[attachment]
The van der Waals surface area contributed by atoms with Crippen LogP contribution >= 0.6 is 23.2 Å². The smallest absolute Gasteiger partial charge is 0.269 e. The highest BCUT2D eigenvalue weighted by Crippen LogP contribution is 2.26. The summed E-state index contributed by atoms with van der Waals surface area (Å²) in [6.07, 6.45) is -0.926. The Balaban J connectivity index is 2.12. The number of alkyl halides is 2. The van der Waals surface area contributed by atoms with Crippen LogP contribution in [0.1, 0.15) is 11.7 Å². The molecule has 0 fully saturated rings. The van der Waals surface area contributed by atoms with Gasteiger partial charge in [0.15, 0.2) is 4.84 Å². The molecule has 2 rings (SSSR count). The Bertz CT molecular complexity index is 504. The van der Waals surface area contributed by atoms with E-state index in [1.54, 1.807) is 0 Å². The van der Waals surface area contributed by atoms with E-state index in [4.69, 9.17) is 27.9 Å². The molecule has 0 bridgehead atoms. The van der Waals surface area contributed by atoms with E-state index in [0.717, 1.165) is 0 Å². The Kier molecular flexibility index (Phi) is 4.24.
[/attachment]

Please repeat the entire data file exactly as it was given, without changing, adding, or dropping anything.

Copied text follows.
The van der Waals surface area contributed by atoms with Crippen LogP contribution >= 0.6 is 23.2 Å². The smallest absolute Gasteiger partial charge is 0.269 e. The highest BCUT2D eigenvalue weighted by Crippen LogP contribution is 2.26. The summed E-state index contributed by atoms with van der Waals surface area (Å²) in [6.07, 6.45) is -0.926. The Balaban J connectivity index is 2.12. The number of alkyl halides is 2. The van der Waals surface area contributed by atoms with Crippen LogP contribution in [0.1, 0.15) is 11.7 Å². The molecule has 0 fully saturated rings. The van der Waals surface area contributed by atoms with Gasteiger partial charge in [0.15, 0.2) is 4.84 Å². The molecule has 2 rings (SSSR count). The Bertz CT molecular complexity index is 504. The van der Waals surface area contributed by atoms with E-state index in [1.54, 1.807) is 0 Å². The van der Waals surface area contributed by atoms with E-state index in [4.69, 9.17) is 27.9 Å². The molecule has 0 bridgehead atoms. The van der Waals surface area contributed by atoms with E-state index in [0.717, 1.165) is 0 Å². The Kier molecular flexibility index (Phi) is 4.24.